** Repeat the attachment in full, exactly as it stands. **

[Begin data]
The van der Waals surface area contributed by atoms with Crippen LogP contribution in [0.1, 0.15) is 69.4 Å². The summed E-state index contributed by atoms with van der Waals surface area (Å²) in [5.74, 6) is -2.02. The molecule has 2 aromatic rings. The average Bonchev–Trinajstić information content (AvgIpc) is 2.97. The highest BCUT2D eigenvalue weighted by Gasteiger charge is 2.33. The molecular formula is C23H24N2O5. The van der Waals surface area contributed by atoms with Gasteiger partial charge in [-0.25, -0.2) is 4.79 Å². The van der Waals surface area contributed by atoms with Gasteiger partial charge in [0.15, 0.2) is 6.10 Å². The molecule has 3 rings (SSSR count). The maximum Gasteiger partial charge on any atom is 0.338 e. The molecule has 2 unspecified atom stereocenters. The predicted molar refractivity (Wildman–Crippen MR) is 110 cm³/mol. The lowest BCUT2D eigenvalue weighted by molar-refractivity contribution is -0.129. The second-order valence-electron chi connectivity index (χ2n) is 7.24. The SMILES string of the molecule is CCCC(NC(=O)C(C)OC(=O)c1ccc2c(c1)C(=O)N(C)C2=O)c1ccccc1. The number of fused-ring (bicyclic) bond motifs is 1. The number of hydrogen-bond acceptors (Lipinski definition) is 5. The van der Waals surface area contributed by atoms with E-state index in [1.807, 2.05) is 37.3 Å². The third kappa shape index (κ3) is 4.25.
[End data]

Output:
The van der Waals surface area contributed by atoms with Crippen LogP contribution in [0.1, 0.15) is 69.4 Å². The summed E-state index contributed by atoms with van der Waals surface area (Å²) in [5.74, 6) is -2.02. The molecule has 2 aromatic rings. The average Bonchev–Trinajstić information content (AvgIpc) is 2.97. The highest BCUT2D eigenvalue weighted by Gasteiger charge is 2.33. The molecular formula is C23H24N2O5. The van der Waals surface area contributed by atoms with Gasteiger partial charge in [-0.25, -0.2) is 4.79 Å². The van der Waals surface area contributed by atoms with Gasteiger partial charge in [0.15, 0.2) is 6.10 Å². The molecule has 3 rings (SSSR count). The maximum Gasteiger partial charge on any atom is 0.338 e. The molecule has 2 unspecified atom stereocenters. The predicted molar refractivity (Wildman–Crippen MR) is 110 cm³/mol. The lowest BCUT2D eigenvalue weighted by molar-refractivity contribution is -0.129. The second-order valence-electron chi connectivity index (χ2n) is 7.24. The SMILES string of the molecule is CCCC(NC(=O)C(C)OC(=O)c1ccc2c(c1)C(=O)N(C)C2=O)c1ccccc1. The number of fused-ring (bicyclic) bond motifs is 1. The number of hydrogen-bond acceptors (Lipinski definition) is 5. The van der Waals surface area contributed by atoms with E-state index in [1.807, 2.05) is 37.3 Å². The third kappa shape index (κ3) is 4.25.